University of Richmond biology professor receives $400,000 NIH grant, undergraduate students will help with research

September 2, 2016

Omar QuinteroUniversity of Richmond biology professor Omar Quintero has been awarded a grant from the National Institutes of Health’s (NIH) National Institute of General Medical Services in the amount of $433,070 over three years. 

His project focuses on mitochondria, which are known as the “powerhouse of the cell” because they are responsible for converting the food we take into a form of energy that our cells use. 

“We cannot effectively improve the lives of those who are in pain or dealing with disease if we do not understand the basic workings of our cells and tissues,” Quintero said.  

“Mitochondria are vitally important to the life and health of the cell, and need to be positioned properly within cells so that they can do their job efficiently,” explained Quintero. “This foundational research aims to understand how cells use the protein we study to move and position their mitochondria. By understanding how this process works under normal, healthy conditions, we hope to better understand how problems with mitochondrial movement and positioning might contribute to disease.”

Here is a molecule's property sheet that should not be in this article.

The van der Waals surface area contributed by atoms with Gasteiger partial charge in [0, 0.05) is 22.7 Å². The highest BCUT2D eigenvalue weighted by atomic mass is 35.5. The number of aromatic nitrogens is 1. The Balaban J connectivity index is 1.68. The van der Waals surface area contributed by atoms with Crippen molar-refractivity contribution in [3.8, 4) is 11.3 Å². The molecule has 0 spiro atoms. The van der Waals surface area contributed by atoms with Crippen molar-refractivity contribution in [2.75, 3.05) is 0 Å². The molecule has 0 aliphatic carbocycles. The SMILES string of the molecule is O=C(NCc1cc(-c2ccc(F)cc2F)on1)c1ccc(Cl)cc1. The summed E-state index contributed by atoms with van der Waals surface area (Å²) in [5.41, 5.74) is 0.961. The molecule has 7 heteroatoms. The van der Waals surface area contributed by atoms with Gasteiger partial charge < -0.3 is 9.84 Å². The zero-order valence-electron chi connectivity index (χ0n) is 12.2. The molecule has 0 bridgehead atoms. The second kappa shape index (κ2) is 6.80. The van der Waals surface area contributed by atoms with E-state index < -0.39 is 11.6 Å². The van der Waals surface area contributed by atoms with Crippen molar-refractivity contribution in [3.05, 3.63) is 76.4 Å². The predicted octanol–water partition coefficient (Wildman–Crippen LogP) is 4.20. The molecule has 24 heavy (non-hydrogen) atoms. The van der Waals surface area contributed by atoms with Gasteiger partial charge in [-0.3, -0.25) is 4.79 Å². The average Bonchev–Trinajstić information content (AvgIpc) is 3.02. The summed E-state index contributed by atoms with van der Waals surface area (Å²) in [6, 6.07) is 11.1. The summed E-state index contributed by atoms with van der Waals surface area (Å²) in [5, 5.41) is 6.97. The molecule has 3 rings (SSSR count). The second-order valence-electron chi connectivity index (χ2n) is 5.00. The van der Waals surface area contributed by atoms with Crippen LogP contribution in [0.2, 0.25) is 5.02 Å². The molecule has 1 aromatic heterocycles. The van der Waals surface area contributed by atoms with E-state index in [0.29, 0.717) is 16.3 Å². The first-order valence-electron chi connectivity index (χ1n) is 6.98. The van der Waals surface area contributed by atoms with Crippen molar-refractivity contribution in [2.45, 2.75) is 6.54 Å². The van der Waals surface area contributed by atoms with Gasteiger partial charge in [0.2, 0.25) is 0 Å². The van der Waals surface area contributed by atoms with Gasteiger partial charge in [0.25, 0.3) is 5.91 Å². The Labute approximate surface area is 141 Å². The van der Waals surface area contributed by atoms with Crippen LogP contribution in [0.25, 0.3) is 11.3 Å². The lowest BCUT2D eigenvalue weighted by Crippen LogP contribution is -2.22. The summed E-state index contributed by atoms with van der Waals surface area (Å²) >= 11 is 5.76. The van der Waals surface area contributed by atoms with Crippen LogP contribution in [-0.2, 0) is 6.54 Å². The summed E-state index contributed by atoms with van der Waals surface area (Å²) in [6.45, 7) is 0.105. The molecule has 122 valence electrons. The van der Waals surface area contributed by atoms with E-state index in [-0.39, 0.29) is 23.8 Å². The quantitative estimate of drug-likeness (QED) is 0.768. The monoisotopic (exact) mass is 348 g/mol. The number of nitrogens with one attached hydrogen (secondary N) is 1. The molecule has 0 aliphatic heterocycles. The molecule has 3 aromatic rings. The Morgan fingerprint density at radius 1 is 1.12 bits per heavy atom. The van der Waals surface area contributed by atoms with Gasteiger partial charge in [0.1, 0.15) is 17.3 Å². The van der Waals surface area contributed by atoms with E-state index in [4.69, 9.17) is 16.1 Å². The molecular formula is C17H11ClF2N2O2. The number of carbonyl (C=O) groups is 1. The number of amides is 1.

Quintero will mentor and work with two University of Richmond undergraduates, who will participate in this research. They will work in collaboration with physiological sciences professor Eva Forgacs from Eastern Virginia Medical School.

“I’m grateful this grant means that I can include UR students to help them see if a research career may be right for them,” Quintero said. “UR students will contribute to all aspects of the work, collaborate with scientists from other institutions and learn how teaming up can lead to meaningful and relevant discoveries. We are demonstrating how valuable an inclusive, interdisciplinary approach is to developing the next generation of scientists within a liberal arts environment.”  

Quintero has taught at UR since 2012. He received his bachelor’s degree from Penn State and completed his Ph.D. at Duke University, followed by a post-doctoral position at UNC-Chapel Hill.

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